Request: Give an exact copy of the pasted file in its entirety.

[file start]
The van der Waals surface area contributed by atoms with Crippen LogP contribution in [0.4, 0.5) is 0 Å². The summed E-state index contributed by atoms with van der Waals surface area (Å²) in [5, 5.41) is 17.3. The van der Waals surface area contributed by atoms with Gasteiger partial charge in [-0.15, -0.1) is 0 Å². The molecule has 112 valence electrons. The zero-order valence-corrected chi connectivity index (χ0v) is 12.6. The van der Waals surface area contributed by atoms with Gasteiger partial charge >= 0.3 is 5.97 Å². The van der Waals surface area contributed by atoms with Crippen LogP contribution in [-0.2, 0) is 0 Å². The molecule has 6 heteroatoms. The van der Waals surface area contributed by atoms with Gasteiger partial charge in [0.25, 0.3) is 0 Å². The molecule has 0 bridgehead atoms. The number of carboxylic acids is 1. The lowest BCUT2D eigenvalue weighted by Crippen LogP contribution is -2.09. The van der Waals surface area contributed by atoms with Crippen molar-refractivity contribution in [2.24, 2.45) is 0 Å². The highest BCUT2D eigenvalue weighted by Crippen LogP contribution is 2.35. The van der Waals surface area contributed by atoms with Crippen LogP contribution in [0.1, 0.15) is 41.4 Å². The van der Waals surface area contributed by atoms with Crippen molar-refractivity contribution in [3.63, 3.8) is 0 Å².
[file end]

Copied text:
The van der Waals surface area contributed by atoms with Crippen LogP contribution in [0.4, 0.5) is 0 Å². The summed E-state index contributed by atoms with van der Waals surface area (Å²) in [5, 5.41) is 17.3. The van der Waals surface area contributed by atoms with Gasteiger partial charge in [-0.15, -0.1) is 0 Å². The molecule has 112 valence electrons. The zero-order valence-corrected chi connectivity index (χ0v) is 12.6. The van der Waals surface area contributed by atoms with Gasteiger partial charge >= 0.3 is 5.97 Å². The van der Waals surface area contributed by atoms with Crippen LogP contribution in [-0.2, 0) is 0 Å². The molecule has 6 heteroatoms. The van der Waals surface area contributed by atoms with Gasteiger partial charge in [0.25, 0.3) is 0 Å². The molecule has 0 bridgehead atoms. The number of carboxylic acids is 1. The lowest BCUT2D eigenvalue weighted by Crippen LogP contribution is -2.09. The van der Waals surface area contributed by atoms with Crippen molar-refractivity contribution in [2.24, 2.45) is 0 Å². The highest BCUT2D eigenvalue weighted by Crippen LogP contribution is 2.35. The van der Waals surface area contributed by atoms with Crippen LogP contribution in [0.1, 0.15) is 41.4 Å². The van der Waals surface area contributed by atoms with Crippen molar-refractivity contribution in [3.63, 3.8) is 0 Å².